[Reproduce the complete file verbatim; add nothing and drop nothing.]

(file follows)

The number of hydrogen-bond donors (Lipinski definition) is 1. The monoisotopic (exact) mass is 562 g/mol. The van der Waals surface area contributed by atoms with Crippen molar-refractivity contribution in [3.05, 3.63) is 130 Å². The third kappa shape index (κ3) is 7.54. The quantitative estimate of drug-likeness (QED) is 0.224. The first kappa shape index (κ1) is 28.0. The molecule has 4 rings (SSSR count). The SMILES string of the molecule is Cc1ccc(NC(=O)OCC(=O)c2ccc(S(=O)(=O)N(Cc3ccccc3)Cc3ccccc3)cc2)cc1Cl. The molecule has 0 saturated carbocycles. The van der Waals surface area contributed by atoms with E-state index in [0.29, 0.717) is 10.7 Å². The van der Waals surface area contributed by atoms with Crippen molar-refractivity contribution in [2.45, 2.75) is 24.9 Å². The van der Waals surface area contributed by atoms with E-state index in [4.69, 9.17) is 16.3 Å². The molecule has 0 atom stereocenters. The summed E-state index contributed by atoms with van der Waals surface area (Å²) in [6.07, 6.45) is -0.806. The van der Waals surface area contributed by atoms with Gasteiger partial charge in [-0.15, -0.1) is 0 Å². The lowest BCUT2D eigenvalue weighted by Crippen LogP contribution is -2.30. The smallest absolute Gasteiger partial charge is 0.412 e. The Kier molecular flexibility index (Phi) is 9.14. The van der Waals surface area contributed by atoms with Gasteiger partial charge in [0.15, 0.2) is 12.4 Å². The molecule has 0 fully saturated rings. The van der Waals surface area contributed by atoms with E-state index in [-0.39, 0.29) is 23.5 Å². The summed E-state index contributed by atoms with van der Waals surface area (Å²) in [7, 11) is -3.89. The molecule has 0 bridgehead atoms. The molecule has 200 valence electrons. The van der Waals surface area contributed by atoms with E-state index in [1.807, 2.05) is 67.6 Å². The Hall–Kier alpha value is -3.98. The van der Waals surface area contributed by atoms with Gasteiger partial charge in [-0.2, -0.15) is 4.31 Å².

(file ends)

The number of hydrogen-bond donors (Lipinski definition) is 1. The monoisotopic (exact) mass is 562 g/mol. The van der Waals surface area contributed by atoms with Crippen molar-refractivity contribution in [3.05, 3.63) is 130 Å². The third kappa shape index (κ3) is 7.54. The quantitative estimate of drug-likeness (QED) is 0.224. The first kappa shape index (κ1) is 28.0. The molecule has 4 rings (SSSR count). The SMILES string of the molecule is Cc1ccc(NC(=O)OCC(=O)c2ccc(S(=O)(=O)N(Cc3ccccc3)Cc3ccccc3)cc2)cc1Cl. The molecule has 0 saturated carbocycles. The van der Waals surface area contributed by atoms with E-state index in [0.29, 0.717) is 10.7 Å². The van der Waals surface area contributed by atoms with Crippen molar-refractivity contribution in [2.45, 2.75) is 24.9 Å². The van der Waals surface area contributed by atoms with E-state index in [4.69, 9.17) is 16.3 Å². The molecule has 0 atom stereocenters. The summed E-state index contributed by atoms with van der Waals surface area (Å²) in [6.07, 6.45) is -0.806. The van der Waals surface area contributed by atoms with Gasteiger partial charge in [-0.15, -0.1) is 0 Å². The lowest BCUT2D eigenvalue weighted by Crippen LogP contribution is -2.30. The smallest absolute Gasteiger partial charge is 0.412 e. The Kier molecular flexibility index (Phi) is 9.14. The van der Waals surface area contributed by atoms with Gasteiger partial charge in [0.15, 0.2) is 12.4 Å². The molecule has 0 fully saturated rings. The van der Waals surface area contributed by atoms with E-state index in [-0.39, 0.29) is 23.5 Å². The summed E-state index contributed by atoms with van der Waals surface area (Å²) in [7, 11) is -3.89. The molecule has 0 bridgehead atoms. The molecule has 200 valence electrons. The van der Waals surface area contributed by atoms with E-state index in [1.807, 2.05) is 67.6 Å². The Hall–Kier alpha value is -3.98. The van der Waals surface area contributed by atoms with Gasteiger partial charge in [-0.2, -0.15) is 4.31 Å².